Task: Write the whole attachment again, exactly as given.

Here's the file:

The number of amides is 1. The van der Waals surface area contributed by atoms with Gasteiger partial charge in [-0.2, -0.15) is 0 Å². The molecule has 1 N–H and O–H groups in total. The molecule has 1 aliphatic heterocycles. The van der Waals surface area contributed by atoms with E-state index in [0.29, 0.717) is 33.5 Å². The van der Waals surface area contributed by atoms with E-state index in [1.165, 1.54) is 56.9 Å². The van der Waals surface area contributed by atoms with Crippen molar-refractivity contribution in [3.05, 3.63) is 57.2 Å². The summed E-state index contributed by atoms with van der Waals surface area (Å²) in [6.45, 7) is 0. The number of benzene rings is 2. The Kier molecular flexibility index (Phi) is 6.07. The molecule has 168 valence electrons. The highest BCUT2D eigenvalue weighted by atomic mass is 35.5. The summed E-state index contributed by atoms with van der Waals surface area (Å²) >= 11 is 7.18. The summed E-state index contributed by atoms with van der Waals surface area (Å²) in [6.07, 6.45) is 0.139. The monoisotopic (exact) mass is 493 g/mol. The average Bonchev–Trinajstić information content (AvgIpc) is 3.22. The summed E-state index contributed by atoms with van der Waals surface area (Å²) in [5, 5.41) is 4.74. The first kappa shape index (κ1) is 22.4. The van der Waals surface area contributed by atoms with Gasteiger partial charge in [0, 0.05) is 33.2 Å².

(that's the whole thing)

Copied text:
The number of amides is 1. The van der Waals surface area contributed by atoms with Gasteiger partial charge in [-0.2, -0.15) is 0 Å². The molecule has 1 N–H and O–H groups in total. The molecule has 1 aliphatic heterocycles. The van der Waals surface area contributed by atoms with E-state index in [0.29, 0.717) is 33.5 Å². The van der Waals surface area contributed by atoms with E-state index in [1.165, 1.54) is 56.9 Å². The van der Waals surface area contributed by atoms with Crippen molar-refractivity contribution in [3.05, 3.63) is 57.2 Å². The summed E-state index contributed by atoms with van der Waals surface area (Å²) in [6.45, 7) is 0. The number of benzene rings is 2. The Kier molecular flexibility index (Phi) is 6.07. The molecule has 168 valence electrons. The highest BCUT2D eigenvalue weighted by atomic mass is 35.5. The summed E-state index contributed by atoms with van der Waals surface area (Å²) >= 11 is 7.18. The summed E-state index contributed by atoms with van der Waals surface area (Å²) in [6.07, 6.45) is 0.139. The monoisotopic (exact) mass is 493 g/mol. The average Bonchev–Trinajstić information content (AvgIpc) is 3.22. The summed E-state index contributed by atoms with van der Waals surface area (Å²) in [5, 5.41) is 4.74. The first kappa shape index (κ1) is 22.4. The van der Waals surface area contributed by atoms with Gasteiger partial charge in [0, 0.05) is 33.2 Å².